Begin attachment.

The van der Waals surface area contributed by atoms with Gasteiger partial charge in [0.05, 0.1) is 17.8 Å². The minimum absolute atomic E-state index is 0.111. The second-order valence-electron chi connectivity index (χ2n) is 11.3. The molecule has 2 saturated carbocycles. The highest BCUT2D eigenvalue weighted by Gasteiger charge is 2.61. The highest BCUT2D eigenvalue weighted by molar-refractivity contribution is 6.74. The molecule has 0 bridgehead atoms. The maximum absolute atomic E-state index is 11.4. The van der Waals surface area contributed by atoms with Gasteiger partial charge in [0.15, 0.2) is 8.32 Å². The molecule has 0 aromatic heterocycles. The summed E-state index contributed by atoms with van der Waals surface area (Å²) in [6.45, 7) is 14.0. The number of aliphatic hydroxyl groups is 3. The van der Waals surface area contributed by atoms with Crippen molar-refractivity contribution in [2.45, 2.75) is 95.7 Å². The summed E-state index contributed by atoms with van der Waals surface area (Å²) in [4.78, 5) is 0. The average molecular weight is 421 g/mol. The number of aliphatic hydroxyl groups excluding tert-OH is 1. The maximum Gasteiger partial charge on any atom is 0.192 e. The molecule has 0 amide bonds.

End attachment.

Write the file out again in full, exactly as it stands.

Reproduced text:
The van der Waals surface area contributed by atoms with Gasteiger partial charge in [0.05, 0.1) is 17.8 Å². The minimum absolute atomic E-state index is 0.111. The second-order valence-electron chi connectivity index (χ2n) is 11.3. The molecule has 2 saturated carbocycles. The highest BCUT2D eigenvalue weighted by Gasteiger charge is 2.61. The highest BCUT2D eigenvalue weighted by molar-refractivity contribution is 6.74. The molecule has 0 bridgehead atoms. The maximum absolute atomic E-state index is 11.4. The van der Waals surface area contributed by atoms with Gasteiger partial charge in [0.15, 0.2) is 8.32 Å². The molecule has 0 aromatic heterocycles. The summed E-state index contributed by atoms with van der Waals surface area (Å²) in [6.45, 7) is 14.0. The number of aliphatic hydroxyl groups is 3. The van der Waals surface area contributed by atoms with Crippen molar-refractivity contribution in [2.45, 2.75) is 95.7 Å². The summed E-state index contributed by atoms with van der Waals surface area (Å²) in [4.78, 5) is 0. The average molecular weight is 421 g/mol. The number of aliphatic hydroxyl groups excluding tert-OH is 1. The maximum Gasteiger partial charge on any atom is 0.192 e. The molecule has 0 amide bonds.